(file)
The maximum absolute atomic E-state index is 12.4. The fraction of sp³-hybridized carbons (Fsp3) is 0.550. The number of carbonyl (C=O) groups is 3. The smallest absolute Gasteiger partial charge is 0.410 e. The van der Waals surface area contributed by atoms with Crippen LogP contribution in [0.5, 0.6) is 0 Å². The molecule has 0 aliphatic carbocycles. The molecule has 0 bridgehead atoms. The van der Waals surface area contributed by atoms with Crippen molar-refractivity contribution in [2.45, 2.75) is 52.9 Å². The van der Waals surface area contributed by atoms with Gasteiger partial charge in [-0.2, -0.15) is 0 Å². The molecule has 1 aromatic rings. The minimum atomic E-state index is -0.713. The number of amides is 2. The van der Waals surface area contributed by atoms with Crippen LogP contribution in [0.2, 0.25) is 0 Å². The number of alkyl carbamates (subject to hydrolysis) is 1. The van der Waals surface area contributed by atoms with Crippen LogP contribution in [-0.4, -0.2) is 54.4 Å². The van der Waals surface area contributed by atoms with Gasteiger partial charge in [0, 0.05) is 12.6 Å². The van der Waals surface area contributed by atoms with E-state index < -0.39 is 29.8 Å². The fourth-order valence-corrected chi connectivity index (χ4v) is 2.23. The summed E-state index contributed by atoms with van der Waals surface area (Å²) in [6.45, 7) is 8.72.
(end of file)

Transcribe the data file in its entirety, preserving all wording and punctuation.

The maximum absolute atomic E-state index is 12.4. The fraction of sp³-hybridized carbons (Fsp3) is 0.550. The number of carbonyl (C=O) groups is 3. The smallest absolute Gasteiger partial charge is 0.410 e. The van der Waals surface area contributed by atoms with Crippen LogP contribution in [0.5, 0.6) is 0 Å². The molecule has 0 aliphatic carbocycles. The molecule has 0 bridgehead atoms. The van der Waals surface area contributed by atoms with Crippen molar-refractivity contribution in [2.45, 2.75) is 52.9 Å². The van der Waals surface area contributed by atoms with Gasteiger partial charge in [-0.2, -0.15) is 0 Å². The molecule has 1 aromatic rings. The minimum atomic E-state index is -0.713. The number of amides is 2. The van der Waals surface area contributed by atoms with Crippen LogP contribution in [0.2, 0.25) is 0 Å². The number of alkyl carbamates (subject to hydrolysis) is 1. The van der Waals surface area contributed by atoms with Crippen LogP contribution in [-0.4, -0.2) is 54.4 Å². The van der Waals surface area contributed by atoms with Gasteiger partial charge in [0, 0.05) is 12.6 Å². The van der Waals surface area contributed by atoms with E-state index < -0.39 is 29.8 Å². The fourth-order valence-corrected chi connectivity index (χ4v) is 2.23. The summed E-state index contributed by atoms with van der Waals surface area (Å²) in [6.45, 7) is 8.72.